A walkabout is a rite of passage- a person will go out into the wilderness to discover his or her identity and purpose, and then return home.

Saturday, October 6, 2012

Turtle Conservation Project- Basic Facts

Hey!  I´m back in a place with internet access, yay!  So yáll should best get started on those emails you´re planning on writing me... *cough cough*

*Pictures will be added slowly, since the internet connection is sort of slow here

So what the hell was I doing for the past {almost} three weeks?  Well, before I can tell you about my personal (mis)adventures, let me fill you in on WIDECAST (the organization I worked with) and its mission, etc.

WIDECAST (Wider Caribbean Sea Turtle Conservation Network) was established within the past decade to combat the slow-but-entirely-real extinction of the majority of sea turtle species.  {I´ll post facts soon about the sea turtles themselves.  Honestly, before I went to volunteer, I was relatively unaware about how marine turtles lived- not to mention their plight.}

Of course the most dangerous threat to sea turtles is mankind.  We´re pretty much the murderers of everything natural, it seems.  But with this in mind, the WIDECAST project at Pacuare Beach has three main functions: night patrols, hatchery maintenance (and guarding), and a turtle rehabilitation center.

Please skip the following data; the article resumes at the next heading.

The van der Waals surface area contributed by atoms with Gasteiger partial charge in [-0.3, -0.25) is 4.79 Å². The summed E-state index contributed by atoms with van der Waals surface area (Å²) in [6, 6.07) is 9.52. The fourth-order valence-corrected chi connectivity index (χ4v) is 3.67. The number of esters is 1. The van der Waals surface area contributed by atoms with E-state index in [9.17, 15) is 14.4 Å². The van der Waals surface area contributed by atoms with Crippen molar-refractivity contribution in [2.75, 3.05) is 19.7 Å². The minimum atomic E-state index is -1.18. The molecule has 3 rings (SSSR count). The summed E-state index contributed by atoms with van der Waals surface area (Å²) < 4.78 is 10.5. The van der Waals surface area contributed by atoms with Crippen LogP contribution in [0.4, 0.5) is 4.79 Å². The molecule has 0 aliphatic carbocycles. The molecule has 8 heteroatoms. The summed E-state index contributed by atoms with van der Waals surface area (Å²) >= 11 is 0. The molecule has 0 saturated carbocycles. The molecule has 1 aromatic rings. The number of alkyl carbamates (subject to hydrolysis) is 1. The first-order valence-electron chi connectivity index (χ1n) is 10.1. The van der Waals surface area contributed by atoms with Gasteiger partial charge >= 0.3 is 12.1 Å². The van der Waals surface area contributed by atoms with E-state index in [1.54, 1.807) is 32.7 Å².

Turtle poaching/being in possession of its meat or eggs is illegal in all of Costa Rica (and pretty much the rest of the world), except for one beach in the south of the country.  (That beach has "regulated" poaching, meaning during certain months a person can obtain a permit to take a certain amount of eggs out of the turtles´nests, because so many turtles come ashore to lay there, that many eggs would be lost anyway due to being dug up by other turtles.)  And luckily, the most populated nesting beaches are part of Costa Rican national parks (such as the well-known Tortuguero in the northeast), so there are coast guards present to deter poachers from taking turtles/eggs.  HOWEVER, the 7km stretch of coast where the conservation project I worked on was located happened to be the only unpatrolled beach area around, meaning poachers are very commonly seen roaming the beach at night.  Therefore, WIDECAST, a few other organizations, and the locals (who aren´t poachers, at least) have taken the place of the coast guards in order to keep the turtles safe.